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Hi all,

I am an undergrad majoring in Sociology and Political Science and minoring in Chinese. I am debating whether to go for a Master in Public Policy or JD in law school. I read a lot on this topic and everyone seems to be saying different things.

Background Info: I am generally interested in areas of immigration, women's rights, domestic violence, human trafficking, LGBT rights, and much more into international issues. If go to law school, I would like to do immigration law or international law. If I do an MPP, I am thinking of becoming a policy/program analyst but do not know what field yet. I would like a job that balances between something I find meaningful and works to improve social justice,  and pays around $60,000-$80,000 per year (do they exist?). It seems that immigration law and certain policy analyst jobs provide that sort of $, but please correct me if I'm wrong.

Questions:
1. Many comments say that an MPP is very different from a JD and will give u skills a JD wont, and vice versa. What are the specific skills one will gain by doing each degree that one couldn't obtain doing the other degree? What are the advantages each have on employment?

2. I can find a lot of information about job prospects for law grads but not MPP grads. If anyone got an MPP, around what percentage of your class got jobs in related fields? How competitive is it to get a related job compared to lawyers?

3. Are there certain personality traits or working styles that would be more suitable for one type of career than the other?

4. How do the hours, work/life balance, and pay of a policy/program analyst compare with lawyers (especially immigration lawyers)? Does the average MPP grad make less, more, or equal to around $60,000-80,000 a year?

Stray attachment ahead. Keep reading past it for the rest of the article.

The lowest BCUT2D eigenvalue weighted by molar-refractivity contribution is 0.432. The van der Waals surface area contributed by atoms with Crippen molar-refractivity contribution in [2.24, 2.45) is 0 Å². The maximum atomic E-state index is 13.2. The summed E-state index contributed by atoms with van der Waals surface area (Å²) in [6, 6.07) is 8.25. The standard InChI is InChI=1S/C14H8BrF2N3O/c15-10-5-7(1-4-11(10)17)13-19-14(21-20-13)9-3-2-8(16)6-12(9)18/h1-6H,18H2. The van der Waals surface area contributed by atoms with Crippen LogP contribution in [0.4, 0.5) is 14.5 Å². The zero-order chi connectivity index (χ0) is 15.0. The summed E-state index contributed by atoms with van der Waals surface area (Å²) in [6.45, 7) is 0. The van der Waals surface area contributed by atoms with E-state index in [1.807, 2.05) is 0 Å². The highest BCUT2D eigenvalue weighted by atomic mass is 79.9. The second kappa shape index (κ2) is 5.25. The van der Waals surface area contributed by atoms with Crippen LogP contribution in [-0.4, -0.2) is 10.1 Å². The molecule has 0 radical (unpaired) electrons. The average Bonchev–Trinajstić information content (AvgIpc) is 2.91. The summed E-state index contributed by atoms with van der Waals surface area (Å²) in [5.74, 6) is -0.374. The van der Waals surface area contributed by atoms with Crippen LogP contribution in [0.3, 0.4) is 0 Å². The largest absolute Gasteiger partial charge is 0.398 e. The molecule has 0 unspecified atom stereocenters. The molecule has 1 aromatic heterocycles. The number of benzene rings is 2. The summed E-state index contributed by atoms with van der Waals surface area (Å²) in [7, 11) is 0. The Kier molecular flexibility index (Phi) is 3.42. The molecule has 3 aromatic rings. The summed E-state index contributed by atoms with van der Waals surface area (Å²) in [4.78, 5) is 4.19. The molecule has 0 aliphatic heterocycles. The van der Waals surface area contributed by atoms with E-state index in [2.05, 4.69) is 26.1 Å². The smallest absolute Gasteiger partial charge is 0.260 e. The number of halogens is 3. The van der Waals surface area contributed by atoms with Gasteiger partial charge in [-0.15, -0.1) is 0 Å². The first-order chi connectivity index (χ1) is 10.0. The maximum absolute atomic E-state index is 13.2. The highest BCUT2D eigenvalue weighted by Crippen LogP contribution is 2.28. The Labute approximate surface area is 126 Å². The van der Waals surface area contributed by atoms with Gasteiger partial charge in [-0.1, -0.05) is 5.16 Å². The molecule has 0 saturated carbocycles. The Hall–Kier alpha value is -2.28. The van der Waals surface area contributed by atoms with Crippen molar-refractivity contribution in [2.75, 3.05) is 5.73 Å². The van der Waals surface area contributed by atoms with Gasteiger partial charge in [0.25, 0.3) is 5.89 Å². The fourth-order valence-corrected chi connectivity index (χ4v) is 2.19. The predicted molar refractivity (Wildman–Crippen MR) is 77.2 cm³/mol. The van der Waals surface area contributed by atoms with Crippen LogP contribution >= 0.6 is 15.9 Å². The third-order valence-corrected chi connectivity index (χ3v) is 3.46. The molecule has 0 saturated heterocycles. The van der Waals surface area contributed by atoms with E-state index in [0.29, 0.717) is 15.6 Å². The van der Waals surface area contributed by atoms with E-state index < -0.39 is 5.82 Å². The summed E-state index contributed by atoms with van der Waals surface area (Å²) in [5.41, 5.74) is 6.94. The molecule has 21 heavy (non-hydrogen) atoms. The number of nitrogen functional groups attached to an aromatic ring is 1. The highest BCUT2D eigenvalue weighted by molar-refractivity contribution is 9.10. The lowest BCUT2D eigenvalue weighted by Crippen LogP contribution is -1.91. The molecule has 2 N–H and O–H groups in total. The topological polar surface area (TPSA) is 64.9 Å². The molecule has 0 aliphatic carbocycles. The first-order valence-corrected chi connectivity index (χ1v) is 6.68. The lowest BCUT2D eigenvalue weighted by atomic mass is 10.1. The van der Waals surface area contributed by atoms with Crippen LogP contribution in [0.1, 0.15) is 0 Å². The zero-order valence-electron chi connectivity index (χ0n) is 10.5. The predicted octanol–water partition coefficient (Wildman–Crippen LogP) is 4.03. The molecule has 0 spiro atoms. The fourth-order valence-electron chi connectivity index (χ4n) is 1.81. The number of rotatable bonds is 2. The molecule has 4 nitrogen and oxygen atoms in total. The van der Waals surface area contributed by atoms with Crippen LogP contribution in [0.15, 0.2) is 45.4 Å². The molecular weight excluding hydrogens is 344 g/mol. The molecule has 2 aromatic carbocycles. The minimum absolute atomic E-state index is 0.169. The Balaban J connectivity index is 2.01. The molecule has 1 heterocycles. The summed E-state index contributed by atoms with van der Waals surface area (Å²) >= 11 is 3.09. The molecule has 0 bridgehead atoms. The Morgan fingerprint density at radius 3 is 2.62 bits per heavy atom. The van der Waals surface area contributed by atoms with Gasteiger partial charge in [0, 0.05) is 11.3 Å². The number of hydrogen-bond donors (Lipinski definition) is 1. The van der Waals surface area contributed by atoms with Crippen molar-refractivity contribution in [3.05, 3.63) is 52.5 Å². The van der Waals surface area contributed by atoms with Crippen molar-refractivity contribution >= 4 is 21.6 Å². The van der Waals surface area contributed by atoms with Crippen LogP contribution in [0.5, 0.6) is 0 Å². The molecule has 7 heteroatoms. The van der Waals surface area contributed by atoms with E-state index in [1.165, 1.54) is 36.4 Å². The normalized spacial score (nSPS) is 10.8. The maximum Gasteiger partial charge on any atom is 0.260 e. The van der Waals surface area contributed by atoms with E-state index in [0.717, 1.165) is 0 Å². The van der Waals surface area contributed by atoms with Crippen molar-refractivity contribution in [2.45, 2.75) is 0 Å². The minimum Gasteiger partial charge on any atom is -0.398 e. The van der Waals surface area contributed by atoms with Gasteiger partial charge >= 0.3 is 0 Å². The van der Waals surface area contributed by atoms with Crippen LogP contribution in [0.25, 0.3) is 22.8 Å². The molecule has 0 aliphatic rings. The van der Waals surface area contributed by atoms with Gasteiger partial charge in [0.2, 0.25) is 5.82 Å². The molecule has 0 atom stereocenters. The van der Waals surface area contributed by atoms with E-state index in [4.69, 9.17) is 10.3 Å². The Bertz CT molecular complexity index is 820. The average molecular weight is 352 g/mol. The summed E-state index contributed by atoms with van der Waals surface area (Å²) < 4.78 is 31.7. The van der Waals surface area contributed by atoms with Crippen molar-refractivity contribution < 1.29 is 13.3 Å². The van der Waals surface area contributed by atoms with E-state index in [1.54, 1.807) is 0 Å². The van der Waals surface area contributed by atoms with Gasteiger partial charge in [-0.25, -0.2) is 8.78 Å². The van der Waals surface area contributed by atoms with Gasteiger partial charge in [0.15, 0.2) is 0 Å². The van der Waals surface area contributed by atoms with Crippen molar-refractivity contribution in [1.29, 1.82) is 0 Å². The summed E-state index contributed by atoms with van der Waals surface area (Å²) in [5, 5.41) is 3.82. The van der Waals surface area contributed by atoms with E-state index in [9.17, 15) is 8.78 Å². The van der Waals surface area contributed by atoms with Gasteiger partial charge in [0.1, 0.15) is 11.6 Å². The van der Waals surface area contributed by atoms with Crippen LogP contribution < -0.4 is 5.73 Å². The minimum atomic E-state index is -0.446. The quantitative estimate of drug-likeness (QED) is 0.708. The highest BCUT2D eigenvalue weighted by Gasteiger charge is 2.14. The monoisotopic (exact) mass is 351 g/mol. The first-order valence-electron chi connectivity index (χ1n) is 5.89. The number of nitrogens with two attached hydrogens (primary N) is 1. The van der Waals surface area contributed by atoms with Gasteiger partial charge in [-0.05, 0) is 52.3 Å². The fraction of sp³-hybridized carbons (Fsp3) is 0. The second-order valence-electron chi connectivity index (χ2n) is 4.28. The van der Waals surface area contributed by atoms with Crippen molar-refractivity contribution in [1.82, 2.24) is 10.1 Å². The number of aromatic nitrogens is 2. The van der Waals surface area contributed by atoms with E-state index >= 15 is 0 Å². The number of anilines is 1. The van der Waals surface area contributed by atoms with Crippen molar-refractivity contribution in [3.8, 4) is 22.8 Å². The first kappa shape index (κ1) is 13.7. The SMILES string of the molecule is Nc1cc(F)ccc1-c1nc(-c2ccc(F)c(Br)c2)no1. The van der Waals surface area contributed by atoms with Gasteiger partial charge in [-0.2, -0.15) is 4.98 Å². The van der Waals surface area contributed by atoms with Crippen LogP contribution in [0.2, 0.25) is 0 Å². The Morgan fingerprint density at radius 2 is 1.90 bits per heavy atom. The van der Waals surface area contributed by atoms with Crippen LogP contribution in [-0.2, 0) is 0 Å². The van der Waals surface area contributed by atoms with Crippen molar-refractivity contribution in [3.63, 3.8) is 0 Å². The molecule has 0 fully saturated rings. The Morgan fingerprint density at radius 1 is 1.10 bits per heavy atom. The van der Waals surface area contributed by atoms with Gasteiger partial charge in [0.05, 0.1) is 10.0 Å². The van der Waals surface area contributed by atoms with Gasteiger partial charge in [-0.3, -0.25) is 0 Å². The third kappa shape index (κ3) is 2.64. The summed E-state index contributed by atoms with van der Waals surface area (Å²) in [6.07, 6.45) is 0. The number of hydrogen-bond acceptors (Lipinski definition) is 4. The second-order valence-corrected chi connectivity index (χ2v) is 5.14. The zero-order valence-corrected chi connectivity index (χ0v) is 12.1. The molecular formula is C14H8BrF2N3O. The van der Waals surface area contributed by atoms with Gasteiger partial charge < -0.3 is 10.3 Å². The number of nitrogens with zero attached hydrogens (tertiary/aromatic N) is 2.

Any insights would truly help. Thank you so much!

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Hi, I'm a B.L and also a lawyer admitted to the bar in my country, and now I'm going for an MPP. 

If you want to make money, go for the JD.

As for the skills....to me, an MPP is widening the skills I've got, but since you have already studied sociology and political science, maybe that wouldn't be the case...

Anyways, professional paths are tricky and hard to predict, but usually, lawyers are more practical and case focus on their work, unlike policy makers who tend to focus on the whole picture. 

As for the skills required....to be honest, too many people study law. The pool of possibilities is too big to say you are skilled enough or not. 

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On 8/8/2016 at 8:32 PM, DreamyMatcha said:

Background Info: I am generally interested in areas of immigration, women's rights, domestic violence, human trafficking, LGBT rights, and much more into international issues. If go to law school, I would like to do immigration law or international law. 

Go to top-law-schools.com and ask for advice there. People on that board are frank (strikes noobs as harsh), but advice you receive will be spot on. For example, be prepared to get laughed at if you say you want to "do international law." They'll explain why. 

Those folks might not be able help you much regarding an MPP.

 

 

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Not a lawyer, but can comment on MPP. Both are professional programs.

Most MPP grads work in policy analysis as research analyst or public administration with federal/local government or non profits. Some end up in the private sector (public sector consulting, lobbying, public finance, data analysis).

skills: Project management (time line, delivery, budgeting), policy analysis (writing and presenting briefs, quant and qualitative analysis), implementation and impact evaluation using metrics. You learn about quantitative methods, governance, influencing decision makers, writing grant proposals, communication and people management skills for senior jobs. Internships have a practical element and there are capstone projects.

Personally, I believe that some work experience prior to MPP is conducive to one's development and highly valued by schools. Look at class profile and most schools prefer applicants with 2-5 yrs experience. You can relate to lectures and class discussions with your work, contribute and you will find it easier to find internships. Admissions take a more holistic view of your MPP profile: GPA/GRE, work, extracurriculars, LoR, essays, goals, fit with program. I think that law schools look closer at LSAT/GPA score and pedigree of your undergrad school.

Lifestyle: Average MPP salary is lower compared to lawyers, but most MPPs tend to have a work life balance. Lawyers in general have more pressure with billing and performance.

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